Using the power of fire, LED, luminosity and neon, community arts organisation Studio 3 and Creative Barking & Dagenham set light to Barking’s historic Eastbury House last weekend..

The Glow project, which brought together works by various artists, and members of the community in Barking and Dagenham, East London, produced a winter festival of lights at this grand old Tudor manor house.. A marvellous bit of symmetry, given that Eastbury House allegedly played a role in the hatching of the Gunpowder Plot, which would have set light in a different kind of way to another old London building!

It was an excellent couple of hours, and at just a fiver and free for kids, brilliant value for a quality project of this scale.. And even better, any profits will go straight back into the community cultural scene. Produced by the superb people at Studio 3, Glow set out to  provide an interactive couple of evenings of light, fire, arts and creative workshops with a focus on the illumination of shapes and movement. The works by established local and international artists were supported by the efforts of the 700 locals involved in making Glow happen.

Studio 3 deserve a lot of credit for their amazing work in the community, and the people of Barking deserve a big pat on the back for their engagement in Studio 3’s projects. Besides Glow, they recently held an ‘Open Estate’ event as part of London Open House, and I got the opportunity to chat with Rosie and others members of the team (belated post to follow, apologies). They are deeply involved in all forms of visual and performance arts in Barking, and do a lot of good work in bringing people together in what has been perhaps an atomised, disparate borough, and the one in which i was born and spent my childhood many moons ago..

As a kid, I had family and friends living very close to Eastbury House – we’d illicitly play football on the south lawn of the house hoping nobody was in to shout at us.. It was a bit transcendental at times at Glow – finding myself not being shouted at for trespassing; discovering a sea of fire torches in the privy garden, inspiring thoughts of arcane rituals in a place we knew not of what mysteries dwelled inside; finding rope-lights sketching out lines like a pitch on the very grass we used to enjoy a kickabout; gravitating towards the orbs in the enclosed courtyard, imagining each of them as lost balls i kicked over that wall thirty years ago..

Anyway, it was great, and here’s the pics:

The Grounds

Francesc Serra Vila  .. On entry, the word GLOW plays around with depth and your movement. Sometimes appearing as a neon jenga in freefall, and other times any number of shapes or words depending on your perspective. It encourages movement between its tubes so you become part of it. Brilliant!

Khushnood Ahmed .. Neon flowers line the gravel path of the grand entrance to Eastbury House, conjuring thoughts of the backdrop to a Tudor rave..

Ithaca .. Whispering Trees – lights coil around the trunks of newly-bare trees, and activate by voice cue into a nearby microphone. They respond well to a softly spoken ‘wake up’, and are rather lovely..

The House Exterior

Susie Olczak .. The projections are Tudor era motifs to suit the house, and evoke snowflakes, summoning the coming of winter..

The Fire Garden 

PaBoom… Processionary routes of fire-torches and lanterns in the Privy Garden, tribal looking and a bit post-apocalyptic.. It felt like a magick scene in a high-end fantasy movie..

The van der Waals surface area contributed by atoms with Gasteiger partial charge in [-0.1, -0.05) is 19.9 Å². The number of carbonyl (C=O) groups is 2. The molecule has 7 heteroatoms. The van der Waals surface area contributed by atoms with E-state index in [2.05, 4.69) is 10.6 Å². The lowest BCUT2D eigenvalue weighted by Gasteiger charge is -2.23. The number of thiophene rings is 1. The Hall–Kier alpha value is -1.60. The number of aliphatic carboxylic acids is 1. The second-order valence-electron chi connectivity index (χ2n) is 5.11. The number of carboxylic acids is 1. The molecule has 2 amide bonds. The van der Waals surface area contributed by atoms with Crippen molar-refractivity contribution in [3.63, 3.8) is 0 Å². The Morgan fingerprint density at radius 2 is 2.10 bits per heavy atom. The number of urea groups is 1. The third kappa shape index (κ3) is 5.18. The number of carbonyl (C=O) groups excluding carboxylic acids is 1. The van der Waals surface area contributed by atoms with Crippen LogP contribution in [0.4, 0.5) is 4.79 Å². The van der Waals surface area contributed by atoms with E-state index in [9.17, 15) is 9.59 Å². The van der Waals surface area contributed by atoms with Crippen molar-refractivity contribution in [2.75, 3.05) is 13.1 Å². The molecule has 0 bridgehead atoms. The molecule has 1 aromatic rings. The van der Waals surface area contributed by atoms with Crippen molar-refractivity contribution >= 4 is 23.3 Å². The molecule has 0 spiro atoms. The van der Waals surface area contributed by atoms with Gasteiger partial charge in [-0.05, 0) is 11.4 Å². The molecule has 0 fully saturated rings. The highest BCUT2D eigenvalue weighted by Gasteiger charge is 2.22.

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Inside the house/South Garden/Cafe-Bar seating area

Émilie Queney… The glowing wall installation inside the house looks like it could have been made from white-hot bricks removed from the fireplace..

Grace Crannis and Emily Briselden Waters.. In a part of Eastbury House no-one ever dared to climb in to, the orbs makes me think of decades of lost balls stuck in the tangled branches of an ancient courtyard tree..

Cathy Stewart and Mark Holtom .. The Rope Lights mark out an imaginary-pitch-cum-landing-pattern on the lawn..

Out by the food and drink area, a riot of neon chalks, tape, paper and crayons illuminate tables, chairs, noticeboards and trees, as kids sporting strip-lighting wander by. It makes me think of how we might have imagined future school back in the 80’s. Elsewhere, an electronic red rose signifies the coming together of the Olde Englishness of the site, with the imagined futureness of the subject . And it’s all marvellous.

Herb Garden

Handheld Arts… Incandescent – thoughts and words that make their makers glow.. The loves and dreams of locals captured in warm, glowing jars to the backdrop of the scent of lavender.. Lovely.

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Back in the Grounds

Jana Matejkova.. Wish Comet – a neon dart from future/space composed of festival wristbands.. I couldn’t hear the sound element, but enjoyed the way it flickered in the cold night breeze.

Ian Wolter… The View From Here – A beachball planetarium protected/trapped by a ring of fire, which made me think of sacrifical offerings and how if it were found by our descendants it would be interpreted as an occult astrological icon… The pics do not do it justice, but it’s quite impressive and a lot of fun..

So, in conclusion, thanks to everyone involved for bringing us Glow. It felt like being in a fictional never-time where pasts and futures danced around without landing in now.. It was excellent, and really good for Barking – we had nothing as exciting going on when I was growing up there.. Long may all your good work continue.